Two new studies, ADVANCE-1 and ADVANCE-2, shed important new and somewhat contradictory light on apixaban, a new specific factor Xa inhibitor under development by Pfizer and Bristol-Myers Squibb.
ADVANCE-1, a large study comparing apixaban to enoxaparin for thromboprophylaxis, missed its primary endpont and failed to demonstrate that apixaban was noninferior to enoxaparin.
Nearly 3,200 patients who underwent total knee replacement surgery were randomized, according to the ADVANCE-1 paper published today in the New England Journal of Medicine. The primary endpoint, a composite of asymptomatic and symptomatic deep-vein thrombosis, nonfatal pulmonary embolism, and death from any cause during treatment, was reached in 9% of apixaban patients and 8.8% of enoxaparin patients, a result that did not demonstrate noninferiority. According to the investigators, the overall rate of events was lower than anticipated in the trial.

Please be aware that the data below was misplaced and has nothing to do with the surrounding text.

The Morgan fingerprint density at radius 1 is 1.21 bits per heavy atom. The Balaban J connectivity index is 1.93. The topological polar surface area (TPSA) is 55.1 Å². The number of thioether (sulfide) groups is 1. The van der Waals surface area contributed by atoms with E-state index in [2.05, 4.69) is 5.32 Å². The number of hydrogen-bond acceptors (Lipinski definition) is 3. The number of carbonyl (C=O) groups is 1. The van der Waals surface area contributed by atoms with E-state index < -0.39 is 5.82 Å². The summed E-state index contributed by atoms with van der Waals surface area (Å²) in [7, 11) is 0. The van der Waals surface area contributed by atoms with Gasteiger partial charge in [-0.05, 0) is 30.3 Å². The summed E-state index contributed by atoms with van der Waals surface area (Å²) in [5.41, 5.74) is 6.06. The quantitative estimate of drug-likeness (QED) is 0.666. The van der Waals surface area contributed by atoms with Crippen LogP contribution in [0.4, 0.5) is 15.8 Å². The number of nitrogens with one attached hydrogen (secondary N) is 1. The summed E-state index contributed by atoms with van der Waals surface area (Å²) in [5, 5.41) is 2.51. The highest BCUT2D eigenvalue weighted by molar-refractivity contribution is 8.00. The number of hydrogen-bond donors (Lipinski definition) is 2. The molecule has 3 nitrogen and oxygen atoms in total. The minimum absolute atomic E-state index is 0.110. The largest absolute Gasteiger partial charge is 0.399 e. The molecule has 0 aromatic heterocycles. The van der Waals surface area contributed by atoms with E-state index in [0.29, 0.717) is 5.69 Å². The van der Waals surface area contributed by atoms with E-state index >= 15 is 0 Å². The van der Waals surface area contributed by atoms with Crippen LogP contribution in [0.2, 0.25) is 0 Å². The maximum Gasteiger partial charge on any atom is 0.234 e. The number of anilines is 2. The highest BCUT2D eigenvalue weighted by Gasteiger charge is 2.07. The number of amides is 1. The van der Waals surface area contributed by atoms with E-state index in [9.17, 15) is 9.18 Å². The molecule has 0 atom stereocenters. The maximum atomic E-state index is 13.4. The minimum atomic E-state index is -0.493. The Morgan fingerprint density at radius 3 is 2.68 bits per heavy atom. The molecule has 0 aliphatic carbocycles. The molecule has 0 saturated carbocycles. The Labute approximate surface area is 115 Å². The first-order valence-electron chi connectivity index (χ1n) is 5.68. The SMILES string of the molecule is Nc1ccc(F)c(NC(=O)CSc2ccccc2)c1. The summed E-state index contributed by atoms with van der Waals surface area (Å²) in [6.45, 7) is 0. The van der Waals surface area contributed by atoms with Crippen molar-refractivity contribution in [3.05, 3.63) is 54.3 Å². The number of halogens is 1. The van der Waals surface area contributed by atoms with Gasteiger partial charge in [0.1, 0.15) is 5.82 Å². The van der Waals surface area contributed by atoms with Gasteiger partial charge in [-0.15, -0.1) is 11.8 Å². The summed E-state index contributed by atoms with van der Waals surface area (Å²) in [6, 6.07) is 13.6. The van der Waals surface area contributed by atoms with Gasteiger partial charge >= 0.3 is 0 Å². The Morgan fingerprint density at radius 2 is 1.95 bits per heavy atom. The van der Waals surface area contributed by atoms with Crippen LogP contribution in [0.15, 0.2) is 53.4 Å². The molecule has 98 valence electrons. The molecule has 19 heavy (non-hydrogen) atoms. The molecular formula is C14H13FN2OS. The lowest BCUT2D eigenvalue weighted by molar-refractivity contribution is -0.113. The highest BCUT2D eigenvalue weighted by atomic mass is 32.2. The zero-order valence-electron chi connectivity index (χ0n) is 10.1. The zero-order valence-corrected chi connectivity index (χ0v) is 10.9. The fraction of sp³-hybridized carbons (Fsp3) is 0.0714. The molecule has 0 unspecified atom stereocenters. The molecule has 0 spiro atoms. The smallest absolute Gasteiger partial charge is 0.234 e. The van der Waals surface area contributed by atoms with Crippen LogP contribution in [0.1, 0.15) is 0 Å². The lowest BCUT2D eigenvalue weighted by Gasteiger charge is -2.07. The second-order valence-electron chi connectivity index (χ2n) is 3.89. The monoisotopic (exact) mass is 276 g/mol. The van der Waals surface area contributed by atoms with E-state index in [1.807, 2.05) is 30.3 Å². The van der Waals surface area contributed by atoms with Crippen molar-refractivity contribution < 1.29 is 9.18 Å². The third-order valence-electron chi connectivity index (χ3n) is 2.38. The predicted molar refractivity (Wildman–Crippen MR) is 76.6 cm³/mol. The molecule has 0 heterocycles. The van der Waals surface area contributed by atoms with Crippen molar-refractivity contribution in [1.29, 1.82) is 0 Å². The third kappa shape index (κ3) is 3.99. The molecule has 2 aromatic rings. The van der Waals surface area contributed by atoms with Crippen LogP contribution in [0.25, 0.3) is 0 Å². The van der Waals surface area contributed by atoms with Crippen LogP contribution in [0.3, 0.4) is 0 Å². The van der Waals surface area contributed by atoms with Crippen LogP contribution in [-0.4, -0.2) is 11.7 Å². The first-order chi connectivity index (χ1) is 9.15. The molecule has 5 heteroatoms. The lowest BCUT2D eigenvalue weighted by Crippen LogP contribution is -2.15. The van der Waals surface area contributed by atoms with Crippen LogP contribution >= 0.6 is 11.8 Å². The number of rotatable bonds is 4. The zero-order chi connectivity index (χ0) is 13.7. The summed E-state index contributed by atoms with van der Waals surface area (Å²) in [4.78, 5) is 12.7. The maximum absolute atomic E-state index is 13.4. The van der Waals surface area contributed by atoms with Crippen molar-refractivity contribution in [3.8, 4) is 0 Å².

On the positive side, the rate of major bleeding and clinically relevant nonmajor bleeding was 2.9% with apixaban and 4.3% with enoxaparin (P=0.03).
The authors wrote that “our results support the view that specific factor Xa inhibition has the potential to combine effective thromboprophylaxis with a low risk of bleeding and may have a favorable benefit-to-risk ratio as compared with that for low-molecular-weight heparins.”
The results of ADVANCE-1 may be offset by the results of ADVANCE-2, which was presented last month in Boston at ISTH. In ADVANCE-2, the benefits of apixaban were much clearer. The primary composite endpont was reached in 15.1% of the apixaban-treated patients and 24.4% of the enoxaparin-treated patients, a highly significant difference. Bleeding was also reduced from 4.8% with enoxaparin to 3.5% with apixaban.
It should be noted that in ADVANCE-1 apixaban was compared to the standard US dose of enoxaparin (30 mg twice daily). In ADVANCE-2, by contrast, apixaban was compared to the European standard for enoxaparin (40 mg/day).